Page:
UK – A survey conducted by Ipsos MORI on behalf of the Energy Savings Trust has revealed that electronic gadgets have added £600 million to the UK energy bill. The Trust stated that the proliferation of household appliances, including heating and cooling devices, in the UK over the last five years is one of the major factors in this huge increase on the nation’s energy bills. The findings of the survey have been released to coincide with Big Energy Savings Week, a joint campaign with Energy Saving Trust, Department of Energy and Climate Change and Citizens Advice which starts next Monday and which is designed to help people cut their fuel bills and get all the financial support they are entitled to.
Almost a third of the 2,710 UK residents who participated in the survey (31 per cent) blamed their spouse for leaving appliances switched on around the house. Men appear to be the guilty party most often among adults with 36 per cent of women blaming partners compared to 26 per cent of men, while almost half (44 per cent) placed the blame on their children.
The findings from the survey reveals that the average number of gadgets in people’s homes has risen by 31% since 2010. This increase in gadgets is particularly noticeable in the kitchen where the number of gadgets has increased by 58 per cent and more than twice as many households now own smoothie makers, electric juicers and ice cream makers compared to five years ago.
As the number of devices in people’s homes has grown rapidly, so too have our energy bills as a consequence of leaving these devices on standby. More than three quarters (78 per cent) of respondents confessed to regularly leaving at least two devices on standby mode. Recent energy bills show that leaving an advanced set-top box on standby for 20 hours a day could cost around £20 a year alone just in standby mode.
Philip Sellwood, the Chief Executive of Energy Saving Trust, launched the report, saying “We are urging people to be in control of their energy use. There is a growing black hole in our energy bills because we prefer the convenience of standby, but many of us blame each other for leaving things on around the house and its adding £30 to our bills every year.”
Mr Sellwood continued, stating “Getting down on your hands and knees and working out what you can and can’t switch off can be a real pain for some of us. We suggest simply plugging everything that you can switch off into one extension socket and everything that you can’t into another.”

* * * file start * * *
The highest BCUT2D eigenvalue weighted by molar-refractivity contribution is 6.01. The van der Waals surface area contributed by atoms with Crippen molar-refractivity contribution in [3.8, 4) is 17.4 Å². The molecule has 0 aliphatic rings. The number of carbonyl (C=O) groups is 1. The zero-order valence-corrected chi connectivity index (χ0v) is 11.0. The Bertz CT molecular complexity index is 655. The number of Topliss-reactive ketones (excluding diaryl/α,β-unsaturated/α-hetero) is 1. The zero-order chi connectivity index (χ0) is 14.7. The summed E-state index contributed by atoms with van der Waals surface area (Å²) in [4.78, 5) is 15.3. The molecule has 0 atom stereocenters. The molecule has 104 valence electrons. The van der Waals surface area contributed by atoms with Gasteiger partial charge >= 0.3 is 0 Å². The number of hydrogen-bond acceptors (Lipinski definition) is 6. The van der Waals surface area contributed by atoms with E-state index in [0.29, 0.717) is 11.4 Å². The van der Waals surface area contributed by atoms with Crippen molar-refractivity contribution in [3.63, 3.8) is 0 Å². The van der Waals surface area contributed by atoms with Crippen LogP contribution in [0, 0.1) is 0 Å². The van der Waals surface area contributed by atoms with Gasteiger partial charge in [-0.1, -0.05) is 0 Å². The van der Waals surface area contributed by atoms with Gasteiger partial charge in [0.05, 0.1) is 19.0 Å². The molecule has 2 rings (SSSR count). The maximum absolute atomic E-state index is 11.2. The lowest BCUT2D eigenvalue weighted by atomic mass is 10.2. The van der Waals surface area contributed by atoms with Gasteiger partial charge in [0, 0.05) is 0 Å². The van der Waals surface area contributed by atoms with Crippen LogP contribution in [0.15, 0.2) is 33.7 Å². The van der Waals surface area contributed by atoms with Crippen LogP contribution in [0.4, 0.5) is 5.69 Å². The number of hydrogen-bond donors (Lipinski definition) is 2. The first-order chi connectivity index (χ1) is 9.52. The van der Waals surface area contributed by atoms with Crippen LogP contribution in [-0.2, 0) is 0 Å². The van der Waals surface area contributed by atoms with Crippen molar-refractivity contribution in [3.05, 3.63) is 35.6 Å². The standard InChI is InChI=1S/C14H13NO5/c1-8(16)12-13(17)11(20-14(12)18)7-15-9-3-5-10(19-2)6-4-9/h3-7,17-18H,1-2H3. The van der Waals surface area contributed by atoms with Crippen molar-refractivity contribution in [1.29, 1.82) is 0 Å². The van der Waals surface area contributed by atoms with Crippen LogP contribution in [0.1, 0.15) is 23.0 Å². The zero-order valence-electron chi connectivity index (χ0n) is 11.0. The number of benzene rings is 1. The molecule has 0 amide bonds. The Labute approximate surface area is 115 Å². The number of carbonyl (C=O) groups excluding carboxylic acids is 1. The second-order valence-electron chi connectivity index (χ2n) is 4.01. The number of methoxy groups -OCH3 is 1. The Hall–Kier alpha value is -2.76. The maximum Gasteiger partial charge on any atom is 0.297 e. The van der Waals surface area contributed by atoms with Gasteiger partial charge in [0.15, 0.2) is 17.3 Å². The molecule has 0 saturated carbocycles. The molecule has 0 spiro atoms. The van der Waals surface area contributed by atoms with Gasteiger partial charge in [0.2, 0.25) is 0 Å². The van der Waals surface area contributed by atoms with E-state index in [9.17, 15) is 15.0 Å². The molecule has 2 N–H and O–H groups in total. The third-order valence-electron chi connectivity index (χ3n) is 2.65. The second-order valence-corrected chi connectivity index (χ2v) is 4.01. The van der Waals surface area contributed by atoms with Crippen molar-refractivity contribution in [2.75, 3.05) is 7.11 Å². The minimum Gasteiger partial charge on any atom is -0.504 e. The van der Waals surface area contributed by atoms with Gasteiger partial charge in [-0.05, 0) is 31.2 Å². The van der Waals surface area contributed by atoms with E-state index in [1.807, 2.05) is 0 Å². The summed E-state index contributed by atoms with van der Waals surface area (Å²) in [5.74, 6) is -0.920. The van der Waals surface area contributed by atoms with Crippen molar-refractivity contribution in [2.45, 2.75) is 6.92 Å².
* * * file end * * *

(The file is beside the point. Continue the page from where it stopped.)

Also present at the launch of Big Energy Saving Week was the Energy and Climate Change Secretary, Amber Rudd, who said “My number one priority is to keep bills down for hardworking families and businesses across the country. Our reforms are pushing up competition, pushing down tariffs and saving households millions by switching energy supplier.
Rudd also added “But knowing how much energy you use – and waste by leaving appliances on standby – also goes a long way in helping put consumers in control of their bills. And with smart meters on their way, making bills more accurate and affordable will only get easier.”
Gillian Guy, the Chief Executive of Citizens Advice, also commented on the report, saying “Smaller energy bills could make a warm home in winter more affordable for everybody. Citizens Advice helps thousands of people a year who are struggling to afford their energy. Being on the best deal, saving energy where possible and getting support to switch where needed can have a massive impact on people’s ability to manage their energy costs.”
Guy concluded by urging customers who were finding it difficult to manage their energy bills to contact the Energy Saving Trust for advice, stating “If you are struggling with energy bills, worried about fuel debts, or need help switching, you can get advice from us online, over the phone, or by attending one of the hundreds of Big Energy Saving Week activities all across the country.”